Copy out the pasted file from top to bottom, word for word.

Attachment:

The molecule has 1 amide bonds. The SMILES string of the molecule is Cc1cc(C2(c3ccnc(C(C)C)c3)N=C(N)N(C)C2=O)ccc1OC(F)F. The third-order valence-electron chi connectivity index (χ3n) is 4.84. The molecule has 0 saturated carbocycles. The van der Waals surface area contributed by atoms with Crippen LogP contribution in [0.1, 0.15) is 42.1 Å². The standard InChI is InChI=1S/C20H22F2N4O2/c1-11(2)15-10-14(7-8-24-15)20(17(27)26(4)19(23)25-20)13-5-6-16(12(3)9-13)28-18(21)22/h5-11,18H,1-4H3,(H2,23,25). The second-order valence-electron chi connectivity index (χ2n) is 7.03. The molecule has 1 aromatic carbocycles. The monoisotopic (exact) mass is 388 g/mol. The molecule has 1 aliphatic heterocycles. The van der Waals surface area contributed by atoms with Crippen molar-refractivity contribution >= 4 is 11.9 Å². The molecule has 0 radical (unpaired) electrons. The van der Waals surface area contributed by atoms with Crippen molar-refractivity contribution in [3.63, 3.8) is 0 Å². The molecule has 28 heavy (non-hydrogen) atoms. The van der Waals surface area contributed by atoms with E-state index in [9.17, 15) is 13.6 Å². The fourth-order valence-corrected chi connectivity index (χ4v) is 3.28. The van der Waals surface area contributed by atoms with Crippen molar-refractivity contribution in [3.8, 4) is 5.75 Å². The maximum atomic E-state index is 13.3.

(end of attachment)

The molecule has 1 amide bonds. The SMILES string of the molecule is Cc1cc(C2(c3ccnc(C(C)C)c3)N=C(N)N(C)C2=O)ccc1OC(F)F. The third-order valence-electron chi connectivity index (χ3n) is 4.84. The molecule has 0 saturated carbocycles. The van der Waals surface area contributed by atoms with Crippen LogP contribution in [0.1, 0.15) is 42.1 Å². The standard InChI is InChI=1S/C20H22F2N4O2/c1-11(2)15-10-14(7-8-24-15)20(17(27)26(4)19(23)25-20)13-5-6-16(12(3)9-13)28-18(21)22/h5-11,18H,1-4H3,(H2,23,25). The second-order valence-electron chi connectivity index (χ2n) is 7.03. The molecule has 1 aromatic carbocycles. The monoisotopic (exact) mass is 388 g/mol. The molecule has 1 aliphatic heterocycles. The van der Waals surface area contributed by atoms with Crippen molar-refractivity contribution >= 4 is 11.9 Å². The molecule has 0 radical (unpaired) electrons. The van der Waals surface area contributed by atoms with Crippen molar-refractivity contribution in [3.63, 3.8) is 0 Å². The molecule has 28 heavy (non-hydrogen) atoms. The van der Waals surface area contributed by atoms with E-state index in [9.17, 15) is 13.6 Å². The fourth-order valence-corrected chi connectivity index (χ4v) is 3.28. The van der Waals surface area contributed by atoms with Crippen molar-refractivity contribution in [3.8, 4) is 5.75 Å². The maximum atomic E-state index is 13.3.